DES MOINES, Iowa - Wins by Melissa Gergel in the pole vault and Anne Kesselring in the 800 meters lifted the Women of Oregon into the overnight lead with 33 points Friday night at the NCAA Track and Field Championships. The men also got on the scoreboard thanks to Elijah Greer in the 800 meters, Mike Berry in the 400 meters and Luke Puskedra in the 10,000 meters.
Heading into the final day, the Oregon women have a slight lead over Oklahoma, which sits second with 29 points. Stanford is third with 25, Texas A&M is next with 23 points, and Louisiana State is lurking in seventh with 20.5 points.
"Our women are in good shape," said Associate Athletic Director Vin Lananna. "We've got a lot to go and a lot to accomplish.
"The points didn't come out exactly the way we anticipated, but that's the way it always goes over a four-day championship."
Kesselring made a bold move with 100 meters remaining and had just enough left at the line to win the women's 800 meters by the narrowest of margins over Oklahoma State's Natalja Piliusina.
Sitting in third around the final turn, Kesselring went all out with 100 meters remaining to escape being trapped on the rail and barreled past Tennessee's Chanelle Price. Kesselring then had just enough left to hold off a hard charge from Piliusina at the line. The Nurnberg, Germany, native finished in 2:02.15, with Piliusina second at 2:02.16.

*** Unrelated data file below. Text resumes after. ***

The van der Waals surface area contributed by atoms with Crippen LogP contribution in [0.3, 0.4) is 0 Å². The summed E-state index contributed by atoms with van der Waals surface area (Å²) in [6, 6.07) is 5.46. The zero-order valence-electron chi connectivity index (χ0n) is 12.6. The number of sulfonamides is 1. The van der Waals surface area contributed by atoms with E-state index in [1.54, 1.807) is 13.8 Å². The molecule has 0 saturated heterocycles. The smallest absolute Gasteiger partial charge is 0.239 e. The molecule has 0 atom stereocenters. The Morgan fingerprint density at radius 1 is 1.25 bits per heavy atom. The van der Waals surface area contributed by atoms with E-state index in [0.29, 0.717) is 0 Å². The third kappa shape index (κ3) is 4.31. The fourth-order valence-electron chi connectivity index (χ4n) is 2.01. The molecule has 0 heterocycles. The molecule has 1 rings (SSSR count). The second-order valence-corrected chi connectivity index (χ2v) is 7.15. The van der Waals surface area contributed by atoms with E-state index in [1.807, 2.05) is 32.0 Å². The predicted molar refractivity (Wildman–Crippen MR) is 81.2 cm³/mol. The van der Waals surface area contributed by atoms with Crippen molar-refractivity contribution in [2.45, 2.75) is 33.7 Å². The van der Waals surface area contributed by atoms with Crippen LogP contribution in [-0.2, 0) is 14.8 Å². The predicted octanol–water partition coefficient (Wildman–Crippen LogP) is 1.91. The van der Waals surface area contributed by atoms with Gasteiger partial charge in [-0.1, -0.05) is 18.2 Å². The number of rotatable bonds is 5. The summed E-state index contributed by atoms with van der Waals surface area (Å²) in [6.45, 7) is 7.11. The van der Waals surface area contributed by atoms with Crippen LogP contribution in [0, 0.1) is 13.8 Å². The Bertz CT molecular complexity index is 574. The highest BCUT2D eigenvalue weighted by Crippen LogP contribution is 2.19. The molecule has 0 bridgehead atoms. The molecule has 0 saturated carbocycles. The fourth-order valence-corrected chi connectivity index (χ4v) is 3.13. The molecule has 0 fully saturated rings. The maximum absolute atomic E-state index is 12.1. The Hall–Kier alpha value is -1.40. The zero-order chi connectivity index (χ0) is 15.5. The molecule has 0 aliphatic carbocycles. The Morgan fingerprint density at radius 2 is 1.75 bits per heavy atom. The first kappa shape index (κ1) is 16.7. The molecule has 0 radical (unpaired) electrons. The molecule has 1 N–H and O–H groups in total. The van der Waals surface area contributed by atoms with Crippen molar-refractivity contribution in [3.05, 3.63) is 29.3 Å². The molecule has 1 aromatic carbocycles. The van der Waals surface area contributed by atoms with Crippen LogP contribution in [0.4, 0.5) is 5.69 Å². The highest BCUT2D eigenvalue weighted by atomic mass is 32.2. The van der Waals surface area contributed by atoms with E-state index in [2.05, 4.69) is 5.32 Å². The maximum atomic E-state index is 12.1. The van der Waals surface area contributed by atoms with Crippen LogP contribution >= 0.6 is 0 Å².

"I'm just so happy," said Kesselring. "Coming off the turn, I was a little boxed in, but I knew I had to make a move and it worked out."
Kesselring joins Rebekah Noble as the only 800 meter NCAA champions in school history. Kesselring's time was a personal best and the fifth fastest in school history.
A little over an hour later, Gergel finally captured an NCAA crown in her final meet as a Duck.
She tied the NCAA meet record by clearing 14-7.25/4.45m to win. Tina Sutej of Arkansas also cleared that height, but Gergel took the crown based on fewer misses. In her vault series, Gergel had first attempt clearances at 13-1.5, 13-5.5 and 13-9.25, before needing a clutch third attempt clearance at 14-1.25 to stay in the competition she then took one attempt to clear 14-3.25, two jumps to get over 14-5.25 and then had her winning clearance on her first attempt.
"After I made 4.40 meters, I told myself, ‘I'm going to win'," said the Glenwood, Ill., native. "It's really just the perfect ending.
"Thinking of those team points was huge. I'm so happy I could deliver when it counted."
Gergel joins Becky Holliday from 2003 as Oregon's only pole vault champions. She also set an outdoor personal best in the vault with the second-best clearance in school history.
Jordan Roskelley cleared two bars in the pole vault, including a best at 13-1.5/4.00m. The senior from Spokane, Wash., finished 17th in her first NCAA Championships.
The women also counted points from Jordan Hasay in the 5,000 meters and English Gardner in the 100 meters.
Hasay, undertaking a difficult double in the 5,000 and 1,500 meters, took the lead in the long race with three laps remaining before finishing fourth in 15:41.00. Villanova's Sheila Reid won in 15:37.57 with Emily Infeld of Georgetown second in 15:38.23 and Abbey D'Agostino third in 15:40.69.
"I really felt good with 300 meters remaining and I just tried to hold them off," said Hasay. "There's not really anything I would do differently.